Indian scientists pioneer ‘electronic nose’ to detect TB in 2 years

A team of Indian scientists has revealed that a prototype of a hand-held breathalyser for detecting tuberculosis infection could be available within two years.

The team has won a 950,000 dollars grant to build a prototype “electronic nose” by the end of 2013 which will detect the early stages of the respiratory disease, which claims nearly 1.7 million lives a year worldwide.

The TB breathalyser works by detecting the presence of about half a dozen biological chemicals in the air expelled from someone’s lungs.

This form a reliable signature of TB infection, said Peter Singer, chief executive of Grand Challenges Canada, which is part-funding the development with the Bill and Melinda Gates Foundation.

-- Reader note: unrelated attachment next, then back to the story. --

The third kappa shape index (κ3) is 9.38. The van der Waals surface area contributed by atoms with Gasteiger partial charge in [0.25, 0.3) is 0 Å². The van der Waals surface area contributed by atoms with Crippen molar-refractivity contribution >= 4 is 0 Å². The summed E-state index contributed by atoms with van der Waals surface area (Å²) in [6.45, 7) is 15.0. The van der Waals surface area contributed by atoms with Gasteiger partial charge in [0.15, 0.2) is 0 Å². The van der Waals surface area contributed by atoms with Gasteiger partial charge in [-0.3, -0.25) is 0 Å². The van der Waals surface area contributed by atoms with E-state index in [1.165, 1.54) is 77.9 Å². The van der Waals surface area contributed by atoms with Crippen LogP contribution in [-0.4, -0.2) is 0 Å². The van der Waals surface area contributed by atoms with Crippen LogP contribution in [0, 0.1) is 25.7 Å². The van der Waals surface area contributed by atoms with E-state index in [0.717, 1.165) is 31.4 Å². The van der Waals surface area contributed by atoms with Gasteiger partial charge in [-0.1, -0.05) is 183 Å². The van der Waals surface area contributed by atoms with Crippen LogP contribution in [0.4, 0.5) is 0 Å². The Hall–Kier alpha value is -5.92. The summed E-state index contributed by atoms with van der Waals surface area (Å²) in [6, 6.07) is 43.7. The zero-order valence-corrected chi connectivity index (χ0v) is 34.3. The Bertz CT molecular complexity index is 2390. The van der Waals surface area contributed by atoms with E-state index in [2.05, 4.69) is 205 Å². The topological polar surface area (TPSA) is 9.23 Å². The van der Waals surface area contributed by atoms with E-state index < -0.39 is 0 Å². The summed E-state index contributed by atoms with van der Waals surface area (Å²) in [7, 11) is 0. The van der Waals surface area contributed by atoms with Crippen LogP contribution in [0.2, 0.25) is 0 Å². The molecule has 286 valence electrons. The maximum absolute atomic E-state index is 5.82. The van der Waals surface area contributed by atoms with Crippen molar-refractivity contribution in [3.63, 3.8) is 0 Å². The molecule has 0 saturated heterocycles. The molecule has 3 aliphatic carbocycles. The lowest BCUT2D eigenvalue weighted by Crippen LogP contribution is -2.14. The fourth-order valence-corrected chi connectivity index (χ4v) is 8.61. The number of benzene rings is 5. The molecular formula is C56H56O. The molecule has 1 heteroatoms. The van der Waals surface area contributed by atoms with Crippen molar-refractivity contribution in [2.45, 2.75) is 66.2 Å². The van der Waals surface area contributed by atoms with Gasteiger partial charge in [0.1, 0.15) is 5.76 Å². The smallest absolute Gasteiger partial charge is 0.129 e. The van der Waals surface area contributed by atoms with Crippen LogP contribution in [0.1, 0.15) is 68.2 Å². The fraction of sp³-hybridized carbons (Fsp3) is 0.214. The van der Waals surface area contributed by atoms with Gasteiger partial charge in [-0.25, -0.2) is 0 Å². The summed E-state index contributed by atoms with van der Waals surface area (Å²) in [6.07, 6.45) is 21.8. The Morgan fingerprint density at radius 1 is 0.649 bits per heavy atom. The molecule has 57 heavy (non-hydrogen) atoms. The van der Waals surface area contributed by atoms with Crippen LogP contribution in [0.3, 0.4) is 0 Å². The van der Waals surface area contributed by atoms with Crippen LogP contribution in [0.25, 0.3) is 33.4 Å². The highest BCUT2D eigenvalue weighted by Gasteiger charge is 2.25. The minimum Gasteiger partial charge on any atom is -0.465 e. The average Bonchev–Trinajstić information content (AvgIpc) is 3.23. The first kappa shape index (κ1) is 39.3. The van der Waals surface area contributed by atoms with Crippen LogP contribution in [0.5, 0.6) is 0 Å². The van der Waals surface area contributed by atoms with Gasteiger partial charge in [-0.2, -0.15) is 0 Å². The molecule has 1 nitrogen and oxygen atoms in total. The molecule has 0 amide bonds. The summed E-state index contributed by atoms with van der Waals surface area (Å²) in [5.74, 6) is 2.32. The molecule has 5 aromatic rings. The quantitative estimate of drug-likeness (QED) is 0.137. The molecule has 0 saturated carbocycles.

“The scientists have proven that patients with TB have a different signature on their breath compared with people who do not. Now they are validating it and putting it into a machine,” the Independent quoted Dr Singer as saying.

It is estimated that up to 400,000 lives a year could be saved in the developing world by the early diagnosis and treatment of TB.

Ranjan Nanda, one of the scientists in New Delhi, said: “Our goal is to make the electronic nose widely available in poor, remote areas where tuberculosis often breeds and spreads, devastating so many lives.”

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